Reply to Peter Oksen's 'distentanglements'

M. Breusers, S. Nederlof, T. van Rheenen

Research output: Contribution to journalArticleAcademicpeer-review

Abstract

Peter Oksen's comments on our paper about farmer-herdsman relations in Burkina Faso raise some interesting issues, notably regarding problems of interpretation of oral and archival sources and regarding the broader relevance of insights gained from an in-depth case study. Before answering straightforwardly to his objections, it is useful to clarify the misunderstanding which appears to exist about the meaning we attribute to 'symbiosis' and 'symbiotic relations'. In our article we restricted the use of these terms to the way in which past relations between farmers and herdsmen, depicted as undifferentiated groups, are often represented. In discussions about the change of these relations, the emphasis is on progressive deterioration, again without attention paid to the possible existence of intra-group differentiation or of heterogeneity of relations across group boundaries. In this regard, it is remarkable that from colonial documents the interests of farmers and herdsmen emerge as equally irreconcilable as they are often considered today, and that, just as at present, competition over scarce natural resources constituted a major factor in inter-group relations. If we therefore reject 'symbiosis' as a correct description of formerly existing inter-group relations, we do not intend to imply that complementary links - such as those we describe for present-day relations between Mossi and Fulbe - did not exist in the past. A major aspect of our argument is that inter-group relations, whether past or present, cannot be subsumed under simplifying labels such as 'symbiosis'. Neither can changes in these relations be understood in terms of uni-directionally processes of deterioration. Hence, present-day 'complementary' links across the ethnic boundary - established by certain, but not all, Mossi and Fulbe actors - are but a manifestation of the continued presence of diversity of relations, not of 'symbiosis'. They point to mutual interests between certain actors belonging to different ethnic groups, not between the groups as such.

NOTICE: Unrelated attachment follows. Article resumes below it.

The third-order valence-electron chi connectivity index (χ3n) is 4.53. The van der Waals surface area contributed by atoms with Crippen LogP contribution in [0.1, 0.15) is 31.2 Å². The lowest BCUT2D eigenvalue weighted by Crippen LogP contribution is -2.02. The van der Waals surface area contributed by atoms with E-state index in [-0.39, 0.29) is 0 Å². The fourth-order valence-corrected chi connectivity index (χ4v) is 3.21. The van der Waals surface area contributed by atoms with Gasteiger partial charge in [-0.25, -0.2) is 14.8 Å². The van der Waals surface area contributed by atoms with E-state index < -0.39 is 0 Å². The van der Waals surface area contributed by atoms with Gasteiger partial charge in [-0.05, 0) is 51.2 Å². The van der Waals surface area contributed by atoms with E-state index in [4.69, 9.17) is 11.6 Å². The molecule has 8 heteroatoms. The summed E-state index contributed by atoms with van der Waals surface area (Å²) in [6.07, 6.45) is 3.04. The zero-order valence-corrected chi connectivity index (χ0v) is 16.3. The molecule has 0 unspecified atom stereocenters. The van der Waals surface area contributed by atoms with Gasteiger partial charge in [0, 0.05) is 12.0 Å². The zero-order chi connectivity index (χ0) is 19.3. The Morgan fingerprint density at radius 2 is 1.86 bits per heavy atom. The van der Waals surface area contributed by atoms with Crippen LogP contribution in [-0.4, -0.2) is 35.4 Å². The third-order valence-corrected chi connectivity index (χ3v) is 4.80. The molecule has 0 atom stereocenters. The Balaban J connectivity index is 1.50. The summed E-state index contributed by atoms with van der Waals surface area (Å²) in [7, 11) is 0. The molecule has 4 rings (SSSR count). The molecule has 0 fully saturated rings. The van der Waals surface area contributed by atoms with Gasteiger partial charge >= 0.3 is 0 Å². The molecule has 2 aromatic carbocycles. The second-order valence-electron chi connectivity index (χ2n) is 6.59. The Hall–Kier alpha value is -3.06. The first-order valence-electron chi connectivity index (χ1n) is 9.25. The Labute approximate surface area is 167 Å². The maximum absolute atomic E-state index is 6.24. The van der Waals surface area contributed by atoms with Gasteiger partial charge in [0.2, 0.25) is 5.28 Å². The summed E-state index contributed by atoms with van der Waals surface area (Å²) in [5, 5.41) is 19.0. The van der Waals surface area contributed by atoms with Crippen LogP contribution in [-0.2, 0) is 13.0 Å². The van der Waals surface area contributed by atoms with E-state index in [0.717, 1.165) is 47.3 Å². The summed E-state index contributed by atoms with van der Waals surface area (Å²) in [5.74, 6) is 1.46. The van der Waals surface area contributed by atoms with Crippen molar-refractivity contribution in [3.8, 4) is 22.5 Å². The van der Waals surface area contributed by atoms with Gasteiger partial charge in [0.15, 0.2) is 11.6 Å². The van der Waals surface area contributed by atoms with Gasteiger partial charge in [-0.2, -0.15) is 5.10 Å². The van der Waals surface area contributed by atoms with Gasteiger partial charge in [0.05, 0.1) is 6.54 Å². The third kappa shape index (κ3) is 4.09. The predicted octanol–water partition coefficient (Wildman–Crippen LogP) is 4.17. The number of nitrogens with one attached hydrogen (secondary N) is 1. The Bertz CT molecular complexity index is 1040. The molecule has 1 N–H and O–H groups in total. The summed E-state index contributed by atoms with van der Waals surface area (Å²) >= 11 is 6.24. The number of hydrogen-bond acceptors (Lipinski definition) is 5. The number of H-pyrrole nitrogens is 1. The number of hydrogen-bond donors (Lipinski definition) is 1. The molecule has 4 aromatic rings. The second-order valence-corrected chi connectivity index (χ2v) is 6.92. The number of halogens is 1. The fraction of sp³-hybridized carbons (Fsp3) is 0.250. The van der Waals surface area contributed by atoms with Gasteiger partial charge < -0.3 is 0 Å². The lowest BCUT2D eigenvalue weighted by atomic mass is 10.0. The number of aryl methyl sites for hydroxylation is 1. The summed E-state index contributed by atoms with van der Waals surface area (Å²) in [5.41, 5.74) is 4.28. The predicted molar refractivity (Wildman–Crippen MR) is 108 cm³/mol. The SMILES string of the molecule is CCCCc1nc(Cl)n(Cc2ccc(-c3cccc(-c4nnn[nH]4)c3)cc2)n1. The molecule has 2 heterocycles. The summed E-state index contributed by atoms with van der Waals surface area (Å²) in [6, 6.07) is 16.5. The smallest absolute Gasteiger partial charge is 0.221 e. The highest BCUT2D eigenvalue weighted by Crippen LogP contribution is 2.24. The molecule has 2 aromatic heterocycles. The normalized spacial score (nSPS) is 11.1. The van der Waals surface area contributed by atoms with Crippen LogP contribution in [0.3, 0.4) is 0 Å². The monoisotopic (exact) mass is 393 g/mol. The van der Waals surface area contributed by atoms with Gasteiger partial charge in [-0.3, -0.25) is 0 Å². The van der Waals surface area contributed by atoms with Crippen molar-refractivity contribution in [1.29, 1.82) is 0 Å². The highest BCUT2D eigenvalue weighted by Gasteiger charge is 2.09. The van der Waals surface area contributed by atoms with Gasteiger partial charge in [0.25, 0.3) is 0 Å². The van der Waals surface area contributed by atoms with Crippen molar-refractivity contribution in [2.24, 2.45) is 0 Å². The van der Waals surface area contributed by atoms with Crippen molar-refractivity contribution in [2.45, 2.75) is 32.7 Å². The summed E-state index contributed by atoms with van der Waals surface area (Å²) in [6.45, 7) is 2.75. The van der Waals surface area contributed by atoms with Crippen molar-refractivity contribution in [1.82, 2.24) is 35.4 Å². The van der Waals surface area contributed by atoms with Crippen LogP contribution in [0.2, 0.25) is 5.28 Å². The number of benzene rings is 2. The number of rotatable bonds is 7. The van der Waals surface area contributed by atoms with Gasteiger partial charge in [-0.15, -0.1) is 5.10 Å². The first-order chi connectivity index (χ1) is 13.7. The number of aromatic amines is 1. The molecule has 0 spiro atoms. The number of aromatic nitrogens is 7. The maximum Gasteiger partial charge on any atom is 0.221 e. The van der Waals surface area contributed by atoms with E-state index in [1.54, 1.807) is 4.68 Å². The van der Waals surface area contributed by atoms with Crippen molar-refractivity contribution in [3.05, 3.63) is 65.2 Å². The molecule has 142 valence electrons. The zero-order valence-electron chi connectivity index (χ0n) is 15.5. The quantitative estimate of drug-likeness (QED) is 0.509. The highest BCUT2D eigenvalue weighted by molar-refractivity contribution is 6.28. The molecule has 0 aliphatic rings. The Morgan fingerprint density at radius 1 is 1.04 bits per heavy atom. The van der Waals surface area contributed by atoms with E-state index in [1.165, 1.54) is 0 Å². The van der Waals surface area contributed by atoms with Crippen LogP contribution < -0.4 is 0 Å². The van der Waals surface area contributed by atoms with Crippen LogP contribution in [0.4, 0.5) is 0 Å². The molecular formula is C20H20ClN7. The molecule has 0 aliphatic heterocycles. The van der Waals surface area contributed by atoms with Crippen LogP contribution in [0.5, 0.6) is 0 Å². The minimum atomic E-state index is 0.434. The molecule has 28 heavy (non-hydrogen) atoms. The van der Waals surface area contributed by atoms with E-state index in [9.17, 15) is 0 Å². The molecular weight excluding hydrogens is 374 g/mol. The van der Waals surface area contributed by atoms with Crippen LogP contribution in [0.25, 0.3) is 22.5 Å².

Original languageEnglish
Pages (from-to)1-4
JournalThe Journal of Modern African Studies
Volume38
Publication statusPublished - 1999

Fingerprint Dive into the research topics of 'Reply to Peter Oksen's 'distentanglements''. Together they form a unique fingerprint.

Cite this